From improved sample preparation to advanced pan geometry with special packaging for transport, handling and archiving; from an optimized diffusion-bonded sensor to a low-inertia furnace allowing the fastest heating and cooling available on the market; from AutoCalibration to AutoEvaluation and the unique Identify software – the Polyma DSC is not just a great new instrument. It sets the new paradigm in performance and ease of use.
“When we initiated the project for a new DSC solution, we conferred with many users and listened to their wishes in order to determine several key objectives,” said Dr. Thomas Denner, Head of the Analyzing and Testing Business Unit at NETZSCH. “The goal was to achieve the best trade-off between sensitivity and resolution, along with great reproducibility and fast heating and cooling. Also, the system was to operate with highly user-friendly software integrating many unique features. The result is Polyma, an instrument optimized for the polymer field and incorporating innovative ideas for sample preparation and easy-to-use, flexible software.”
The core of the DSC 214 Polyma is comprised of the new Arena furnace for extremely fast heating and cooling rates of up to 500 K/min, the new diffusion-bonded Corona sensor and the unique Concavus pan. This trio offers optimum performance with the highest reproducibility.
Measurement preparation has been significantly simplified by means of the new SampleCutter, which is available exclusively from NETZSCH, and the brand-new “3in1 Box” containing 96 pre-sorted and cleaned Concavus pans. The box allows for safe transportation and easy handling while providing a smart archiving system.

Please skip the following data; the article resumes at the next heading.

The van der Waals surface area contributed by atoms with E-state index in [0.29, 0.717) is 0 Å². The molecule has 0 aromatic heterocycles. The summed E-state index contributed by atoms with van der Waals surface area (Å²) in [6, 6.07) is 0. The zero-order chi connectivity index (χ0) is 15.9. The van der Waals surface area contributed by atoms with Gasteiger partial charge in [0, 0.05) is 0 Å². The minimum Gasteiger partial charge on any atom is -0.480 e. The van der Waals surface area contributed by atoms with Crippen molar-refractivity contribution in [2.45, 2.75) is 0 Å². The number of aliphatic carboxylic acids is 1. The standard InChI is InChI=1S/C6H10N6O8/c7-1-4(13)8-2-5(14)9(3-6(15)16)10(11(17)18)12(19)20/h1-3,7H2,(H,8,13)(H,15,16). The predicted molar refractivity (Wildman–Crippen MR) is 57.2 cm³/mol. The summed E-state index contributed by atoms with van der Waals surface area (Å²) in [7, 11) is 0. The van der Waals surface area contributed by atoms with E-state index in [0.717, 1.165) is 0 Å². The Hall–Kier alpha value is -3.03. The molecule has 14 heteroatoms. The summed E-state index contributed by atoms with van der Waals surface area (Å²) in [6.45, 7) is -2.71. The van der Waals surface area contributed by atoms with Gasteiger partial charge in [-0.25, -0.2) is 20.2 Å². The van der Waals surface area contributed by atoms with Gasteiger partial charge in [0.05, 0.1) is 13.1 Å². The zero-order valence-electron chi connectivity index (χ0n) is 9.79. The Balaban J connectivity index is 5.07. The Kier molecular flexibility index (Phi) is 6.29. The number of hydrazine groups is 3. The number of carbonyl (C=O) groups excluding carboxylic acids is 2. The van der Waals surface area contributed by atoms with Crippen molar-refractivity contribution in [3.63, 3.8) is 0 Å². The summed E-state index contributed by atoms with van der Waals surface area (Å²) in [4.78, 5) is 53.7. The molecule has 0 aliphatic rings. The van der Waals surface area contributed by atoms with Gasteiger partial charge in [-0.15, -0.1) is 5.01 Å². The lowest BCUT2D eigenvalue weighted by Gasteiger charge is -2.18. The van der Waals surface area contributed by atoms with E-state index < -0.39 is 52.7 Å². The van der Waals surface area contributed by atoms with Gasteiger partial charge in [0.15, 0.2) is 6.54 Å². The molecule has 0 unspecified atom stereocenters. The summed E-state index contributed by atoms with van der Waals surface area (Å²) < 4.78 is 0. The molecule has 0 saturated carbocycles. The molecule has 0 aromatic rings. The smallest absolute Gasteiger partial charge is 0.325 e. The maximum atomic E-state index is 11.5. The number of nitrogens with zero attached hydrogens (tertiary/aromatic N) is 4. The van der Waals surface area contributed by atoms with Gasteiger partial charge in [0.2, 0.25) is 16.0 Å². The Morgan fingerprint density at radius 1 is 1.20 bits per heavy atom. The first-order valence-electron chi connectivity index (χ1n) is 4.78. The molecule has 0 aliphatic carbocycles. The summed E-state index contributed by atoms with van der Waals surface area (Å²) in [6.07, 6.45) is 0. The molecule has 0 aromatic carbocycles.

Experiments can be started with a minimum of time and effort thanks to the new intuitive SmartMode of the Proteus measuring software. Wizards operating on the basis of experiment categories, methods predefined by type of polymer, and AutoCalibration are just a few of the SmartMode features. The introduction of the AutoEvaluation function has set a new standard in the evaluation of measurement results. For the first time, it is now possible to determine thermal effects in the measuring curve automatically, with just one click. This unique feature allows for the elimination of operator-based variability in test evaluations.
One of the most impressive of the new features is the unique program called Identify. This tool allows for the identification of unknown polymers by comparing them with data stored in a library. NETZSCH provides a small polymer database as a starting point from which users can expand, adding their own specific information over time. Users can also apply Identify to compare the results from quality control checks to standard conditions which they had previously deemed acceptable for their own materials. Hence, Identify allows for quick insight into such issues as the quality of delivered feedstock or the thermal history of molded parts.
Although such library technology had existed in the past for other types of instruments, such as Mass Spectroscopy or FT-IR, it had never been available for DSC until now.